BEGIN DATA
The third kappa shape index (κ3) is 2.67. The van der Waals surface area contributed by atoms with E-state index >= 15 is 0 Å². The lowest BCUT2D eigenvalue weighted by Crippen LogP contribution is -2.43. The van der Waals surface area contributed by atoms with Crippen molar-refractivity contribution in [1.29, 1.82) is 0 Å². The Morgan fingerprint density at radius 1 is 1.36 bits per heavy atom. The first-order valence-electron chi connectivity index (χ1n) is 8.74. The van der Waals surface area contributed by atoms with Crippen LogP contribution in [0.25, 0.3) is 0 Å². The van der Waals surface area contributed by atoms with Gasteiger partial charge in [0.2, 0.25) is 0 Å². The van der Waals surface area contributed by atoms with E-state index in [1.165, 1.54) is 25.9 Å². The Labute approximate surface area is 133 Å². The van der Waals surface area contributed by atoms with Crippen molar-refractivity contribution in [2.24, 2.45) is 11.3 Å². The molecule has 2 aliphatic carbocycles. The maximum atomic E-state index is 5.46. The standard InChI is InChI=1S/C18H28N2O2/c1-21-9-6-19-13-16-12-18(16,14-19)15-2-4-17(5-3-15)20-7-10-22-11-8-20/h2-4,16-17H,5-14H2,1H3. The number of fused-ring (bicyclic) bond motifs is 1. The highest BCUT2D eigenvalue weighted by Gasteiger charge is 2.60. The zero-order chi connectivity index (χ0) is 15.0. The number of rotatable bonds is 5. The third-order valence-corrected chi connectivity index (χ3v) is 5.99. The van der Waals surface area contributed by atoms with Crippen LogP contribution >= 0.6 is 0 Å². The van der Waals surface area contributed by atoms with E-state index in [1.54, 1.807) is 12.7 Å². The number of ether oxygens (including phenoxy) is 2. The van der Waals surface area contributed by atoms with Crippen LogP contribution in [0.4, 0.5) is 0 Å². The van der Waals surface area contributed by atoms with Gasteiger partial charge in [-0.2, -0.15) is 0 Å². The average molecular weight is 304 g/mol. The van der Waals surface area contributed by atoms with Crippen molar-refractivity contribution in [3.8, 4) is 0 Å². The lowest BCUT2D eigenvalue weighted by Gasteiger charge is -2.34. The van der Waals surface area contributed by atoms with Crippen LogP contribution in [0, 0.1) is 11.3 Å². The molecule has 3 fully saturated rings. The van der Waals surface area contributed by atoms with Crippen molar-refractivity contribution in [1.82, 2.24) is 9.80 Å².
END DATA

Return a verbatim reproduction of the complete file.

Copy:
The third kappa shape index (κ3) is 2.67. The van der Waals surface area contributed by atoms with E-state index >= 15 is 0 Å². The lowest BCUT2D eigenvalue weighted by Crippen LogP contribution is -2.43. The van der Waals surface area contributed by atoms with Crippen molar-refractivity contribution in [1.29, 1.82) is 0 Å². The Morgan fingerprint density at radius 1 is 1.36 bits per heavy atom. The first-order valence-electron chi connectivity index (χ1n) is 8.74. The van der Waals surface area contributed by atoms with Crippen LogP contribution in [0.25, 0.3) is 0 Å². The van der Waals surface area contributed by atoms with Gasteiger partial charge in [0.2, 0.25) is 0 Å². The van der Waals surface area contributed by atoms with E-state index in [1.165, 1.54) is 25.9 Å². The Labute approximate surface area is 133 Å². The van der Waals surface area contributed by atoms with Crippen molar-refractivity contribution in [2.24, 2.45) is 11.3 Å². The molecule has 2 aliphatic carbocycles. The maximum atomic E-state index is 5.46. The standard InChI is InChI=1S/C18H28N2O2/c1-21-9-6-19-13-16-12-18(16,14-19)15-2-4-17(5-3-15)20-7-10-22-11-8-20/h2-4,16-17H,5-14H2,1H3. The number of fused-ring (bicyclic) bond motifs is 1. The highest BCUT2D eigenvalue weighted by Gasteiger charge is 2.60. The zero-order chi connectivity index (χ0) is 15.0. The number of rotatable bonds is 5. The third-order valence-corrected chi connectivity index (χ3v) is 5.99. The van der Waals surface area contributed by atoms with Crippen LogP contribution >= 0.6 is 0 Å². The van der Waals surface area contributed by atoms with E-state index in [1.54, 1.807) is 12.7 Å². The number of ether oxygens (including phenoxy) is 2. The van der Waals surface area contributed by atoms with Crippen LogP contribution in [0.4, 0.5) is 0 Å². The van der Waals surface area contributed by atoms with Gasteiger partial charge in [-0.2, -0.15) is 0 Å². The average molecular weight is 304 g/mol. The van der Waals surface area contributed by atoms with Crippen molar-refractivity contribution in [3.8, 4) is 0 Å². The lowest BCUT2D eigenvalue weighted by Gasteiger charge is -2.34. The van der Waals surface area contributed by atoms with Crippen LogP contribution in [0, 0.1) is 11.3 Å². The molecule has 3 fully saturated rings. The van der Waals surface area contributed by atoms with Crippen molar-refractivity contribution in [1.82, 2.24) is 9.80 Å².